New business owners keep MV Frances Barkley afloat An agreement has prevented the closure of a vital service at month’s end, bringing relief to Bamfield residents By Mike Youds Ha-Shilth-Sa Contributor Port Alberni, BC - New owners have stepped up to ensure MV Frances Barkley continues operation. Business partners Greg Willmon and Barrie Rogers, who own Devon Transport along with a group of rental and leasing companies, announced Monday, Aug. 16 that Lady Rose Marine Services has accepted their offer to purchase the business. They gave assurances the passenger and freight service, a fixture of west coast life for generations, would continue uninterrupted. Willmon, who has a residence in Bamfield, was unloading his truck a few weeks ago at Port Alberni’s Harbour Quay when he ran into Mike Surrell, who has operated Lady Rose Marine Services for the past 13 years. Surrell went public earlier this month with his plan to cease operation Aug. 31, explaining that the pandemic has robbed the ferry service of most of its business. “COVID has basically destroyed this place,” Surrell said last week, before the purchase was confirmed, while hinting that there could be hope of saving the operation. “Nothing’s over until it’s over. The 31st of August hasn’t come yet.” Numbers tell the story, as they do for countless other businesses stricken by pandemic impacts. In a typical year, Frances Barkley carries between 7,000 and 10,000 passengers. In all of 2020, there were only 154 passengers. Their freight business also fell off in part due to the high cost of lumber, Surrell said. On the other hand, the scenic voyage from Port Alberni to Bamfield remains popular. Would-be passengers found themselves out of luck after the announcement of potential closure earlier this month. The service is fully booked (while adhering to pandemic safety limitations) until month’s end. Now, of course, those wanting to take the trip won’t have to worry. The possibility of losing what many consider an essential service led the Alberni-Clayoquot Regional District to hold an online meeting of stakeholders from various communities Monday afternoon. Bob Beckett, ACRD area director for Bamfield, said he was among those surprised by the sudden news of the possible closure. “I’m not sure folks know, especially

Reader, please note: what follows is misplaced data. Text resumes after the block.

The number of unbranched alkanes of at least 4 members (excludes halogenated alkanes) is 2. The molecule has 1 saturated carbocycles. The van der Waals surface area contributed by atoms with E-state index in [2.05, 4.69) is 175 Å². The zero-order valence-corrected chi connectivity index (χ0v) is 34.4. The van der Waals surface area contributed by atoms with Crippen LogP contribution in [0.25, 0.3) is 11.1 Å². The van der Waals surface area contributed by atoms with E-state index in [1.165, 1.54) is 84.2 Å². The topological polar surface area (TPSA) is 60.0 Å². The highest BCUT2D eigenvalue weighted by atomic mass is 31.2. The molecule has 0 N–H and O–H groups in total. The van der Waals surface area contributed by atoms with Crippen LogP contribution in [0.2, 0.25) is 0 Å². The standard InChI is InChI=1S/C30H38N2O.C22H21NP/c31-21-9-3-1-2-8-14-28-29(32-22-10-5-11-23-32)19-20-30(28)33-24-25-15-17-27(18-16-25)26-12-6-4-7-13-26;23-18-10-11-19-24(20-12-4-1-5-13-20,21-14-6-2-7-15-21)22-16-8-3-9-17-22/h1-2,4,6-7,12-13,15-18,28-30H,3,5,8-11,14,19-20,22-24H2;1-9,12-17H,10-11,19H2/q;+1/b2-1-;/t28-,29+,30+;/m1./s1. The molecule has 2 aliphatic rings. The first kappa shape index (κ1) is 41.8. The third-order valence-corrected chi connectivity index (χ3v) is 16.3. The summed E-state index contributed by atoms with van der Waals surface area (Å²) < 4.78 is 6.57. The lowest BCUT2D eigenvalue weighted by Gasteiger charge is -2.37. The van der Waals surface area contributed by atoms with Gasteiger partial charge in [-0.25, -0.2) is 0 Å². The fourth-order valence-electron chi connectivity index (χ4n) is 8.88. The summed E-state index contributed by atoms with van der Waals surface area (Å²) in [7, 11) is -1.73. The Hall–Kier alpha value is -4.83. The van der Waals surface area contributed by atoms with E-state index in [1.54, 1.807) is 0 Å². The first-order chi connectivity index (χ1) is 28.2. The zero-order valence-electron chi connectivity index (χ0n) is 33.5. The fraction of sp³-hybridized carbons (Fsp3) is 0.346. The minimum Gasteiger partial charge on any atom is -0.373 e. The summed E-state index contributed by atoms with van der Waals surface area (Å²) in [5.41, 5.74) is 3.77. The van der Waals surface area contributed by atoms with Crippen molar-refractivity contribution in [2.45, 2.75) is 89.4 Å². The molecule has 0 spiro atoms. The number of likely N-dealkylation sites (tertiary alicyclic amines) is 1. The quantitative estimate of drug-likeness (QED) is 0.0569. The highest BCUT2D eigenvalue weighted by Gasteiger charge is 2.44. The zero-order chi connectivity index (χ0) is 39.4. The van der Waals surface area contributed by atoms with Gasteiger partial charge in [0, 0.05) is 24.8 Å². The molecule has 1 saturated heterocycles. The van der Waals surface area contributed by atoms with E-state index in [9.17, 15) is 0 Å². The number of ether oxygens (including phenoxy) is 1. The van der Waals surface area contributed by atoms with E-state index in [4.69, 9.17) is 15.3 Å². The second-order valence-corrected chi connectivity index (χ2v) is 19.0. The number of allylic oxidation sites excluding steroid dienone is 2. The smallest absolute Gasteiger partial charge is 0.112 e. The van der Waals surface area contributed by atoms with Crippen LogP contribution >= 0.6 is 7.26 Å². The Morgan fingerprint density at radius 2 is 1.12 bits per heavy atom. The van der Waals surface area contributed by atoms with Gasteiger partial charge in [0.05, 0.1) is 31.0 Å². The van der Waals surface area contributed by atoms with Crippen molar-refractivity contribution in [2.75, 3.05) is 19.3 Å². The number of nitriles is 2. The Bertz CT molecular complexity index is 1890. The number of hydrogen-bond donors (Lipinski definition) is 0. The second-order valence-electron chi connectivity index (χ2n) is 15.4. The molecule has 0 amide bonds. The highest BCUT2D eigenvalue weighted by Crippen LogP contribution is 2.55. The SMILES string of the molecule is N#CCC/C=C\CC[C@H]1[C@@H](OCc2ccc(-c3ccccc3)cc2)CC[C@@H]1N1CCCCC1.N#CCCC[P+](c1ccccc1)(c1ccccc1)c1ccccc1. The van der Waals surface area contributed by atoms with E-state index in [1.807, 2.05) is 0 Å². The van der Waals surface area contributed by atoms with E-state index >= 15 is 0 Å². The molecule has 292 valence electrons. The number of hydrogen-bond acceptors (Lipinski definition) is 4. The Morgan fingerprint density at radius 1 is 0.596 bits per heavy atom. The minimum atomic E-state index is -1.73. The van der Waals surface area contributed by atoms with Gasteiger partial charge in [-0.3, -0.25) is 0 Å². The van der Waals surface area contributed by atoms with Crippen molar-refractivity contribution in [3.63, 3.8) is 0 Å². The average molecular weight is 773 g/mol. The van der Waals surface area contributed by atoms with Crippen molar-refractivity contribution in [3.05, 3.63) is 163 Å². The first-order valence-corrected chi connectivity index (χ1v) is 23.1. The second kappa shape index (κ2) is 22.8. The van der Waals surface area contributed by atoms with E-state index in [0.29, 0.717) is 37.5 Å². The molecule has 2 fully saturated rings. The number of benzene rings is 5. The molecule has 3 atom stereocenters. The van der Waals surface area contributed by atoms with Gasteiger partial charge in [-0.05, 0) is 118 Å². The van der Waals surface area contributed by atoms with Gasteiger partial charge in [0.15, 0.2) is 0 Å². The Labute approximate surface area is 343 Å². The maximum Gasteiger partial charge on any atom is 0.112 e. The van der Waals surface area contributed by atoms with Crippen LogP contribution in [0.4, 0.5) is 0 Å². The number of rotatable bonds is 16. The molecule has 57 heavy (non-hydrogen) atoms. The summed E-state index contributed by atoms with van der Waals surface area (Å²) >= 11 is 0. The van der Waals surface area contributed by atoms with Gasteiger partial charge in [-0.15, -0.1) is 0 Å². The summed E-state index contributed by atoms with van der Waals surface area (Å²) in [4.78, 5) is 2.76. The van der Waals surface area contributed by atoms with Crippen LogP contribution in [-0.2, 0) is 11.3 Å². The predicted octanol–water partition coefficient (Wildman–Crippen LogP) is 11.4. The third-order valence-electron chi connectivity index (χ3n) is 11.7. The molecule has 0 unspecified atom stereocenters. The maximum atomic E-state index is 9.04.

Photo by Mike Youds